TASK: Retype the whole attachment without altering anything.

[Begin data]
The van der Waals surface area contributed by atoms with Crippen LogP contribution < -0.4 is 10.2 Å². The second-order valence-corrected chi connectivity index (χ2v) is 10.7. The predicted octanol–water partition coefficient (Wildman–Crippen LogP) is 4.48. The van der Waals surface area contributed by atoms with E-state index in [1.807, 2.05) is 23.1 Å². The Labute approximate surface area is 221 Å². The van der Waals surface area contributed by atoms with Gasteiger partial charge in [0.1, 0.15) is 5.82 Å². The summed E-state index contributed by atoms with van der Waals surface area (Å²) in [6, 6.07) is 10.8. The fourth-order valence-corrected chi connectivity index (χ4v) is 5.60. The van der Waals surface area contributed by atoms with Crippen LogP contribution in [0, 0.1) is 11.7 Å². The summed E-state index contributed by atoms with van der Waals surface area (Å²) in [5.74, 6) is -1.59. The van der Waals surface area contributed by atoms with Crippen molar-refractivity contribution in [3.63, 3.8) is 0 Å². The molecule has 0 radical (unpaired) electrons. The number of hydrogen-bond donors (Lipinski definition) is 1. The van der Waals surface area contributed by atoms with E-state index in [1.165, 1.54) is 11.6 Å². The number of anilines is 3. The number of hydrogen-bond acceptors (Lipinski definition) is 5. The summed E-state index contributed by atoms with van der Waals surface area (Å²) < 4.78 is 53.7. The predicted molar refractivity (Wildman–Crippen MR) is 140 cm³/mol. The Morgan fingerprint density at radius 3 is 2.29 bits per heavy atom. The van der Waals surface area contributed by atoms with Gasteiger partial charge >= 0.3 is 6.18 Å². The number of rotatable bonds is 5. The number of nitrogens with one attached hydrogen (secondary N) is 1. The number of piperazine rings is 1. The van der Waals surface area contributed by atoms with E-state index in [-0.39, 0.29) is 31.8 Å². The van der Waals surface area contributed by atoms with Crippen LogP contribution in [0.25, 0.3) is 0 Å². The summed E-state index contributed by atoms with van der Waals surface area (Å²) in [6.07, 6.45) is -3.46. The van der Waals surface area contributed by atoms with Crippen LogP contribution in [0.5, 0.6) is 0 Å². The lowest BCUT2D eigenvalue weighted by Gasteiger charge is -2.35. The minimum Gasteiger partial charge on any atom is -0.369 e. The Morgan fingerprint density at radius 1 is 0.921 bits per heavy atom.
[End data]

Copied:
The van der Waals surface area contributed by atoms with Crippen LogP contribution < -0.4 is 10.2 Å². The second-order valence-corrected chi connectivity index (χ2v) is 10.7. The predicted octanol–water partition coefficient (Wildman–Crippen LogP) is 4.48. The van der Waals surface area contributed by atoms with E-state index in [1.807, 2.05) is 23.1 Å². The Labute approximate surface area is 221 Å². The van der Waals surface area contributed by atoms with Gasteiger partial charge in [0.1, 0.15) is 5.82 Å². The summed E-state index contributed by atoms with van der Waals surface area (Å²) in [6, 6.07) is 10.8. The fourth-order valence-corrected chi connectivity index (χ4v) is 5.60. The van der Waals surface area contributed by atoms with Crippen LogP contribution in [0, 0.1) is 11.7 Å². The summed E-state index contributed by atoms with van der Waals surface area (Å²) in [5.74, 6) is -1.59. The van der Waals surface area contributed by atoms with Crippen molar-refractivity contribution in [3.63, 3.8) is 0 Å². The molecule has 0 radical (unpaired) electrons. The number of hydrogen-bond donors (Lipinski definition) is 1. The van der Waals surface area contributed by atoms with E-state index in [1.165, 1.54) is 11.6 Å². The number of anilines is 3. The number of hydrogen-bond acceptors (Lipinski definition) is 5. The summed E-state index contributed by atoms with van der Waals surface area (Å²) < 4.78 is 53.7. The predicted molar refractivity (Wildman–Crippen MR) is 140 cm³/mol. The Morgan fingerprint density at radius 3 is 2.29 bits per heavy atom. The van der Waals surface area contributed by atoms with Gasteiger partial charge >= 0.3 is 6.18 Å². The number of rotatable bonds is 5. The number of nitrogens with one attached hydrogen (secondary N) is 1. The number of piperazine rings is 1. The van der Waals surface area contributed by atoms with E-state index in [-0.39, 0.29) is 31.8 Å². The van der Waals surface area contributed by atoms with Crippen LogP contribution in [0.25, 0.3) is 0 Å². The summed E-state index contributed by atoms with van der Waals surface area (Å²) in [6.07, 6.45) is -3.46. The van der Waals surface area contributed by atoms with Crippen LogP contribution in [0.5, 0.6) is 0 Å². The lowest BCUT2D eigenvalue weighted by Gasteiger charge is -2.35. The minimum Gasteiger partial charge on any atom is -0.369 e. The Morgan fingerprint density at radius 1 is 0.921 bits per heavy atom.